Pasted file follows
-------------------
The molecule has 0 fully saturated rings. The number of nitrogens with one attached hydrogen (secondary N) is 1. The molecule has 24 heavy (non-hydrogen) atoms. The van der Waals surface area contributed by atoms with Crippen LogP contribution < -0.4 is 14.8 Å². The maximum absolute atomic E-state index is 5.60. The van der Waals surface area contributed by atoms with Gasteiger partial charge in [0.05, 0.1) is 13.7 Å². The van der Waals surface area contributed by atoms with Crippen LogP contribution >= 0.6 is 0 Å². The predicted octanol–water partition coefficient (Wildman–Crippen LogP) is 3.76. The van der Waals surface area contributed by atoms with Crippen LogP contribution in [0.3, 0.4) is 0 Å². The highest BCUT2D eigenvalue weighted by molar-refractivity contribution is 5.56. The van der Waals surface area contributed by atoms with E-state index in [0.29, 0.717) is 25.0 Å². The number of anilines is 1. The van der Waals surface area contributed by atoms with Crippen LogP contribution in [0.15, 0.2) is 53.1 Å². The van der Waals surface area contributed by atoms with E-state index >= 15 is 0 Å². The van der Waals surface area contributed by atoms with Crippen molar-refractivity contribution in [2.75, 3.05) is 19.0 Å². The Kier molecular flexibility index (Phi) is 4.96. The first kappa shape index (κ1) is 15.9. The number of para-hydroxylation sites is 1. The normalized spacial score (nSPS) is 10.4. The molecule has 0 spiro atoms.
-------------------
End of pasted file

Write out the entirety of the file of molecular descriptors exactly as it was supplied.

The molecule has 0 fully saturated rings. The number of nitrogens with one attached hydrogen (secondary N) is 1. The molecule has 24 heavy (non-hydrogen) atoms. The van der Waals surface area contributed by atoms with Crippen LogP contribution < -0.4 is 14.8 Å². The maximum absolute atomic E-state index is 5.60. The van der Waals surface area contributed by atoms with Gasteiger partial charge in [0.05, 0.1) is 13.7 Å². The van der Waals surface area contributed by atoms with Crippen LogP contribution >= 0.6 is 0 Å². The predicted octanol–water partition coefficient (Wildman–Crippen LogP) is 3.76. The van der Waals surface area contributed by atoms with Crippen LogP contribution in [0.3, 0.4) is 0 Å². The highest BCUT2D eigenvalue weighted by molar-refractivity contribution is 5.56. The van der Waals surface area contributed by atoms with E-state index in [0.29, 0.717) is 25.0 Å². The number of anilines is 1. The van der Waals surface area contributed by atoms with Crippen LogP contribution in [0.15, 0.2) is 53.1 Å². The van der Waals surface area contributed by atoms with E-state index >= 15 is 0 Å². The van der Waals surface area contributed by atoms with Crippen molar-refractivity contribution in [2.75, 3.05) is 19.0 Å². The Kier molecular flexibility index (Phi) is 4.96. The first kappa shape index (κ1) is 15.9. The number of para-hydroxylation sites is 1. The normalized spacial score (nSPS) is 10.4. The molecule has 0 spiro atoms.